American Pain Society and Pfizer Independent Grants for Learning and Change Pain Research Grant Fund
APS and Pfizer Independent Grants for Learning and Change (IGLC) are excited to collaborate on a $1.5 Million funding opportunity focused on improving care for individuals with chronic pain.
It is the first project of its kind to fund implementation projects for the National Pain Strategy. See press release.
Congratulations to the APS and Pfizer IGLC Pain Research Grant Recipients!
Web-based Self-management of Adolescent Chronic Pain: National Implementation Project
Approximately 5-8% of children report severe chronic pain and disability. Although evidence supports pain-self management as effective for reducing pain and disability, data show that most youth do not have access to this intervention. Our own prior studies demonstrate that technology-delivered pain self-management (WebMAP program) can reduce barriers to care, is feasible, acceptable, and effective in reducing pain-related disability and improving anxiety and depression in youth with chronic pain. We propose an implementation project to address critical challenges in nationwide dissemination of our WebMAP pain self-management program. In Phase 1, semi-structured interviews (n=24) will generate data to understand perspectives of multiple stakeholders (adolescents, parents, providers, and clinic managers) regarding barriers and facilitators of adoption and implementation of WebMAP. This information will be used to inform final adaptation of WebMAP and implementation approaches. In Phase 2, using a hybrid effectiveness-implementation trial design, 8 clinics from across the U.S. will participate in a pragmatic randomized controlled trial with a stepped wedge design to sequentially implement WebMAP in the clinics following randomized usual care periods. Data will be collected from clinic records, web and app administrative tracking, and provider surveys to gather information on adoption and implementation following the RE-AIM public health impact framework. Individual patient-level pain outcomes will be collected from a minimum of 120 patients to evaluate intervention effectiveness. The expected outcome of the project is to yield a strategic approach for a nationwide internet-delivered pain self-management intervention for youth with chronic pain that can be readily sustained in clinical settings.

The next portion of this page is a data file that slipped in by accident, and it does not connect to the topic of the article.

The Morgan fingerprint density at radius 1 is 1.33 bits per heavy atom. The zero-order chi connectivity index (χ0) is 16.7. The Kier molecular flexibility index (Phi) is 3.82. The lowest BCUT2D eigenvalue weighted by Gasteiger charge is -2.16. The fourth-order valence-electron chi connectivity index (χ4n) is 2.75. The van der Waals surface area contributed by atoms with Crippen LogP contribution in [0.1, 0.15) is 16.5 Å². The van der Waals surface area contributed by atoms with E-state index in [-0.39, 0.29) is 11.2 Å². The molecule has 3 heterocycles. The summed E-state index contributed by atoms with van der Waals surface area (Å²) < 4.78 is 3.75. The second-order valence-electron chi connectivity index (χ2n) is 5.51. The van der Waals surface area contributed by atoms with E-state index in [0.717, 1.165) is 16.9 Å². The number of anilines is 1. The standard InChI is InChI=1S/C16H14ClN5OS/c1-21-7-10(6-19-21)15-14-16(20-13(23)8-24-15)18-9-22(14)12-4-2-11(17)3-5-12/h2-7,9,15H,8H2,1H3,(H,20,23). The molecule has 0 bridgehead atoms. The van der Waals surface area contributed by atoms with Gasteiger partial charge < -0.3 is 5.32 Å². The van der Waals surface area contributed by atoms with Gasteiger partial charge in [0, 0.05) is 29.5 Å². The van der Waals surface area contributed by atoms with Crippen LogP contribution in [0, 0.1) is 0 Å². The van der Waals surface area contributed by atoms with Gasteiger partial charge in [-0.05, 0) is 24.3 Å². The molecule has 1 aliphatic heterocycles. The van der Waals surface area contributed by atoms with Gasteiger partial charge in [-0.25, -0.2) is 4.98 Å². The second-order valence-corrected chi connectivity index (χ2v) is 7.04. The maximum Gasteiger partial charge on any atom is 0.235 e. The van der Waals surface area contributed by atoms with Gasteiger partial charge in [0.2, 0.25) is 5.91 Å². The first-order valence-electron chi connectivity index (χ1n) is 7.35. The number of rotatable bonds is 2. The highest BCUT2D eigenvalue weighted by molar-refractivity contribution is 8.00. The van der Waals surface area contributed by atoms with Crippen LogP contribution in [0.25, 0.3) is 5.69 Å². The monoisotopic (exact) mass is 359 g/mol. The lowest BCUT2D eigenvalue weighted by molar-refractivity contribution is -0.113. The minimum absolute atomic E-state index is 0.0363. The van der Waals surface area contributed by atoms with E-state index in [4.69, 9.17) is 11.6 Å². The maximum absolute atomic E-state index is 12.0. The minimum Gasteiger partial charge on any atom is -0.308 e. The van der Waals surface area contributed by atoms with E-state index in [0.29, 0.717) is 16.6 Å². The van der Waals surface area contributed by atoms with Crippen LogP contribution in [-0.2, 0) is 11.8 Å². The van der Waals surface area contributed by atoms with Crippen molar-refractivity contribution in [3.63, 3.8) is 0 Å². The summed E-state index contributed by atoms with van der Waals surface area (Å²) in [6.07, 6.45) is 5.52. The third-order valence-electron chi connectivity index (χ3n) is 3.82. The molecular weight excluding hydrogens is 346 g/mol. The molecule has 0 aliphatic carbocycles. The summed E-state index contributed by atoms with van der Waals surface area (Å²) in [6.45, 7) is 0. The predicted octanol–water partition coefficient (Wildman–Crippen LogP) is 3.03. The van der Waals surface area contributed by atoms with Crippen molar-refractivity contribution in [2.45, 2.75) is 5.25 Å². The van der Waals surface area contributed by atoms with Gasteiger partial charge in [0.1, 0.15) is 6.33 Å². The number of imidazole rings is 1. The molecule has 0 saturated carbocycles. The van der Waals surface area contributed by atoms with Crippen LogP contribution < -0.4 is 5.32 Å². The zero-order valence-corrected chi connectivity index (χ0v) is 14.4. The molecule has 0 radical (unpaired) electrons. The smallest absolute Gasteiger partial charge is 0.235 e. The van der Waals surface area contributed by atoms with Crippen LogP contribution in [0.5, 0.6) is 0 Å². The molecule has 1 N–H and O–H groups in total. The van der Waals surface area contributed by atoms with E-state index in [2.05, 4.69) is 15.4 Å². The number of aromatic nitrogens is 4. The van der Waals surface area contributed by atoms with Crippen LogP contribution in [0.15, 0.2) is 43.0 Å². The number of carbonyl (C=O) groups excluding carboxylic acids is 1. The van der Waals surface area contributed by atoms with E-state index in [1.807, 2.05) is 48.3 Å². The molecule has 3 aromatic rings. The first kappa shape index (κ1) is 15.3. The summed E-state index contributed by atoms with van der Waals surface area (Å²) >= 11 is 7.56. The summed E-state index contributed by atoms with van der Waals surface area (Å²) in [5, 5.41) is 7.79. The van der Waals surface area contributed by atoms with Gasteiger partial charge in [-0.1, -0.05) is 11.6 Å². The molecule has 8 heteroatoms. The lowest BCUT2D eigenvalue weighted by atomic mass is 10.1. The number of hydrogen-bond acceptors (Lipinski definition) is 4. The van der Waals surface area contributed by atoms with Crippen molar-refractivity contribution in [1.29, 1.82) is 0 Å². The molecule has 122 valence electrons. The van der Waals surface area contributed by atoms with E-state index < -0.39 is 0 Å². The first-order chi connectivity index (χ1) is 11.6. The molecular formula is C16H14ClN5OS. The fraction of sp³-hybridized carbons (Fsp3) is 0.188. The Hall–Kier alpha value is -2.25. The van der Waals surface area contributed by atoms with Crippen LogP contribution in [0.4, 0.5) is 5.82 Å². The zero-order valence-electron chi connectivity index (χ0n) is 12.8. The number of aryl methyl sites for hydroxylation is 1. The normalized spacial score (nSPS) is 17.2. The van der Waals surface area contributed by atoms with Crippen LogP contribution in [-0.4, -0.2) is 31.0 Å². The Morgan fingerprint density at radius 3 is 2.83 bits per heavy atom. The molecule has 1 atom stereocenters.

Development of an Electronic Prescription Bundle of Non-Pharmacological Strategies for Chronic Musculoskeletal Pain
BEsT - Bundle for Exercises and TENS
The University of Iowa